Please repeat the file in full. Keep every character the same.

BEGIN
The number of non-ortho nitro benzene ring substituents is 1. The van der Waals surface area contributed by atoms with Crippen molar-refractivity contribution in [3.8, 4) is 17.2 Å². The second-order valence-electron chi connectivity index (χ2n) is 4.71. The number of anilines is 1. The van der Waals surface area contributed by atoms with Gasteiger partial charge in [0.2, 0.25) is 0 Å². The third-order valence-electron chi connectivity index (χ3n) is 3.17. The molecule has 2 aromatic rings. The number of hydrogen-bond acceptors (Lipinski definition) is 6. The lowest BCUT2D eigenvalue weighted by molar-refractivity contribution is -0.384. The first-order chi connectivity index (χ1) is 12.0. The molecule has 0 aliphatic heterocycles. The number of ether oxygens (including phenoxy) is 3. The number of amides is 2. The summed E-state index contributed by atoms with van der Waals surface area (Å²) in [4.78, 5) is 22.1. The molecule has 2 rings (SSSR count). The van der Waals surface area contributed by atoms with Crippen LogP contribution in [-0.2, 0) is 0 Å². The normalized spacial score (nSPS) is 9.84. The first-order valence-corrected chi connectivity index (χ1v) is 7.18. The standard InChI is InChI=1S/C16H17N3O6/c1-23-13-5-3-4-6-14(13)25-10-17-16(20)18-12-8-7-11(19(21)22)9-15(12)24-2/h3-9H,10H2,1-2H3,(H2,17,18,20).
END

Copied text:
The number of non-ortho nitro benzene ring substituents is 1. The van der Waals surface area contributed by atoms with Crippen molar-refractivity contribution in [3.8, 4) is 17.2 Å². The second-order valence-electron chi connectivity index (χ2n) is 4.71. The number of anilines is 1. The van der Waals surface area contributed by atoms with Gasteiger partial charge in [0.2, 0.25) is 0 Å². The third-order valence-electron chi connectivity index (χ3n) is 3.17. The molecule has 2 aromatic rings. The number of hydrogen-bond acceptors (Lipinski definition) is 6. The lowest BCUT2D eigenvalue weighted by molar-refractivity contribution is -0.384. The first-order chi connectivity index (χ1) is 12.0. The molecule has 0 aliphatic heterocycles. The number of ether oxygens (including phenoxy) is 3. The number of amides is 2. The summed E-state index contributed by atoms with van der Waals surface area (Å²) in [4.78, 5) is 22.1. The molecule has 2 rings (SSSR count). The van der Waals surface area contributed by atoms with Crippen LogP contribution in [-0.2, 0) is 0 Å². The normalized spacial score (nSPS) is 9.84. The first-order valence-corrected chi connectivity index (χ1v) is 7.18. The standard InChI is InChI=1S/C16H17N3O6/c1-23-13-5-3-4-6-14(13)25-10-17-16(20)18-12-8-7-11(19(21)22)9-15(12)24-2/h3-9H,10H2,1-2H3,(H2,17,18,20).